21 Practices for Effective Principal Leadership
Excerpted from Leading Every Day: Actions for Effective Leadership, 3rd Edition (2013), by Joyce Kaser, Susan Mundry, Katherine E. Stiles, and Susan Loucks-Horsley, published by Corwin.
If I have seen farther than others, it is because I was standing on the shoulders of giants.
— Isaac Newton
Current leaders can learn so much from the leaders that have come before them. We all benefit from knowing what has worked for other leaders and getting insight into the question, “If you can only use a few leadership practices, which ones are likely to have the greatest results?”
For example, what leaders do in schools can have a significant impact (positive or negative) on student learning. In a meta-analysis of 35 years of research on school leadership, Marzano, Waters, and McNulty (2005) identified 21 principal leadership practices that enhance student achievement. They are many of the actions we discuss throughout this book for leaders to use in general.
Savvy school leaders actively seek to use these 21 approaches.
1. Affirmation — Recognize and celebrate school accomplishments.
2. Change Agent — Consciously challenge the status quo and consider new and better ways of doing things.
3. Contingent Rewards — Recognize and reward individual accomplishments.
4. Communication — Establish effective means for communication with and between administrators, teachers, and students.
5. Culture — Fostering shared beliefs and sense of community and cooperation.
6. Discipline — Protect instructional time and teachers from interruptions and external distractions.
7. Flexibility — Adapt behavior to fit with specific situations.
8. Focus — Establish clear goals and keep attention focused on the goals.
9. Ideals/Beliefs — Possess, share, and model well-defined beliefs about teaching and learning.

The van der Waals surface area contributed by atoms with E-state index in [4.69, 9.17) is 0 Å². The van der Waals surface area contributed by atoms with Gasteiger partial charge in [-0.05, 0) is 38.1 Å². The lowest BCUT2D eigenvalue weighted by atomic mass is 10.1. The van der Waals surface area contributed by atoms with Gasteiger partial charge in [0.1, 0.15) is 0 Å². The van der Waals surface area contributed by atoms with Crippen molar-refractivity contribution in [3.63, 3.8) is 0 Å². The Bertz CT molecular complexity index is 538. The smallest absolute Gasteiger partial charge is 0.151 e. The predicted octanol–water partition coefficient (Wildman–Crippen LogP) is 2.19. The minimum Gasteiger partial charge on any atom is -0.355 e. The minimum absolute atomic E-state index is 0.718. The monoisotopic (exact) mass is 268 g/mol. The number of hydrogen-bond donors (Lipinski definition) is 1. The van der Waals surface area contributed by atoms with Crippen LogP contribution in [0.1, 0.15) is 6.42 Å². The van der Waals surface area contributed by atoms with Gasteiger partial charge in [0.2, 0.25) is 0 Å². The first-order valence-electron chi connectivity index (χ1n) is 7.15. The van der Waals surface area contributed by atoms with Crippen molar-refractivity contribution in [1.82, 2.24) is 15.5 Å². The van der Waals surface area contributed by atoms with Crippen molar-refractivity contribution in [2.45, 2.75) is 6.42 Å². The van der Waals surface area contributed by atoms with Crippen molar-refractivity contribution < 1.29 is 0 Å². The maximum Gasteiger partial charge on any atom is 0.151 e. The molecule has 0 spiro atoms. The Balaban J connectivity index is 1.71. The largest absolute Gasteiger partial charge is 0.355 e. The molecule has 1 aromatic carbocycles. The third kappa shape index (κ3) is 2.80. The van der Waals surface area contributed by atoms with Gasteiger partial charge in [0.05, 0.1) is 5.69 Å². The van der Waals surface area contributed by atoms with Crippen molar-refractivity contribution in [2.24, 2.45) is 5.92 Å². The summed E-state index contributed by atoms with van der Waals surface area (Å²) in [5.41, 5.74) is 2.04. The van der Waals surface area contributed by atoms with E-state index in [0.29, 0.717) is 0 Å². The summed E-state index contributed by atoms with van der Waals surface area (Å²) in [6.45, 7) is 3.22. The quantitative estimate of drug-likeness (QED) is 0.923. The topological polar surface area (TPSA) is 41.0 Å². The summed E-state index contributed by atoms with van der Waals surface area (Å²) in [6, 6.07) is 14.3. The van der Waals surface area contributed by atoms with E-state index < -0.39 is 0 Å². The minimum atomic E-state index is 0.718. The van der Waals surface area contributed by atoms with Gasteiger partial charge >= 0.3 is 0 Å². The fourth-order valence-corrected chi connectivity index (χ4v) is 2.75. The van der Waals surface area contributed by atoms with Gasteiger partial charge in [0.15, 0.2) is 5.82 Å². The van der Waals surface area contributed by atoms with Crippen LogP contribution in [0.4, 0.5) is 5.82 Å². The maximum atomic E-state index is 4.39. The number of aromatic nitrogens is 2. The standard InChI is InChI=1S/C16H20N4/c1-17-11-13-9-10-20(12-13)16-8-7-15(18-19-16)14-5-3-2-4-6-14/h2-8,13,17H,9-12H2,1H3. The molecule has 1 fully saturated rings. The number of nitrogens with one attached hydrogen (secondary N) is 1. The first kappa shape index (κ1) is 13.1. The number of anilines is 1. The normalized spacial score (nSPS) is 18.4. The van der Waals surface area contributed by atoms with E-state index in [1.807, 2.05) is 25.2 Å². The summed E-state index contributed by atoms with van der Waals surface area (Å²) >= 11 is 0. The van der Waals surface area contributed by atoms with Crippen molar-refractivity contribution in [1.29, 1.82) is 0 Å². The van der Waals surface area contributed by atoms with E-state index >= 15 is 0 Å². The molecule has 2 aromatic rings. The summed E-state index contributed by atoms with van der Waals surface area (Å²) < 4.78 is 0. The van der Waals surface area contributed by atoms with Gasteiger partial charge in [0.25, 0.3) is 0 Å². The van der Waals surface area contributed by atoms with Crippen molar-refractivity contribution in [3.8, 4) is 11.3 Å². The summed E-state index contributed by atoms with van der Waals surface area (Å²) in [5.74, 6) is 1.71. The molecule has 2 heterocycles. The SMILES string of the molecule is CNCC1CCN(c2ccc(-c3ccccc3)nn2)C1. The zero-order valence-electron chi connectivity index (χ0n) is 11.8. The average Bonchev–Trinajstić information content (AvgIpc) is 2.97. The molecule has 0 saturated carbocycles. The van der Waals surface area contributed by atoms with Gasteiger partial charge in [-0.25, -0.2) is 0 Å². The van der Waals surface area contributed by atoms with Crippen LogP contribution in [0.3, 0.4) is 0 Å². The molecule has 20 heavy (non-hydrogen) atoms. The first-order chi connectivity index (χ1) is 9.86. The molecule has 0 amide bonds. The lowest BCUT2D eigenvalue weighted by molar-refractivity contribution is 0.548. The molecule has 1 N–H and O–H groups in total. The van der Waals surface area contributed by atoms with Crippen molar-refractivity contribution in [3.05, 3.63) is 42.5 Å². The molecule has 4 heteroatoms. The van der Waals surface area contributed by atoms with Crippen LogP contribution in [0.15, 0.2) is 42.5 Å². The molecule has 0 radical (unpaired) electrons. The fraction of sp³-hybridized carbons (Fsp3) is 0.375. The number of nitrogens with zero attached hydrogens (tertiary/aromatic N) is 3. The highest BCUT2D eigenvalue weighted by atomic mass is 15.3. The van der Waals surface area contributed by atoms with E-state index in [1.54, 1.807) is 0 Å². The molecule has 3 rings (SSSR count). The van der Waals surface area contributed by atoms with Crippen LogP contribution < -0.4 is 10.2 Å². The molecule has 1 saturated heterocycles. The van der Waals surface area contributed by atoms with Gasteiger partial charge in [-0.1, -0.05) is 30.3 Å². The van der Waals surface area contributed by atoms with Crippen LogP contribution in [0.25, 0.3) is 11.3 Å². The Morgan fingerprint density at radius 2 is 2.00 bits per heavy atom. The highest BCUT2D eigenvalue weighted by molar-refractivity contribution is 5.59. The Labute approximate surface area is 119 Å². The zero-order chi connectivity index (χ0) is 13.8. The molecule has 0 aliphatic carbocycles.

10. Input — Involve teachers in the design and implementation of decisions and policies.
11. Intellectual Stimulation — Ensure that school staff are aware of and are discussing current research and best practices.
12. Involvement in Curriculum, Instruction, and Assessment — Be actively involved in helping teachers with instructional issues.
13. Knowledge of Curriculum, Instruction, and Assessment — Possess extensive knowledge about instructional practices.
14. Monitoring/Evaluating — Continually monitor the effectiveness of the school’s practices and be aware of their impact.
15. Optimizer — Inspire others to accomplish and implement challenging innovations.
16. Order — Establish routines, structures, rules, and procedures for teachers and students.
17. Outreach — Ensure compliance with district and state mandates and be an advocate with the larger community
18. Relationships — Be informed about personal needs of teachers and events in their lives.
19. Resources — Ensure that teachers have the necessary materials, equipment, and professional learning opportunities.
20. Situational Awareness — Pay attention to the current and potential issues that can interfere with teaching and learning.
21. Visibility — Engage in frequent contact with teachers and students and the larger community (Marzano, Waters, & McNulty, 2005, pp. 41–61).
These are the effective principal leadership actions shown to best influence student learning. To what extent have you developed the capacity to use them? For those of you who are or who work with principals and school leaders, what are some ways you can increase the use of these practices that are tied to student achievement?
What gets in the way of using these research-based practices in schools?
Review the list and select three you think could have a significant impact on your own leadership. What are they? What will you need to do to learn to use them? What is your plan for making them a part of your leadership repertoire?
Leading Every Day: Actions for Effective Leadership, 3rd Edition is a classic, best-selling leadership resource that provides the information needed to build trust, spark innovation, and learn what it really takes to support a community of learners and leaders. Learn more.
Posted on January 13, 2020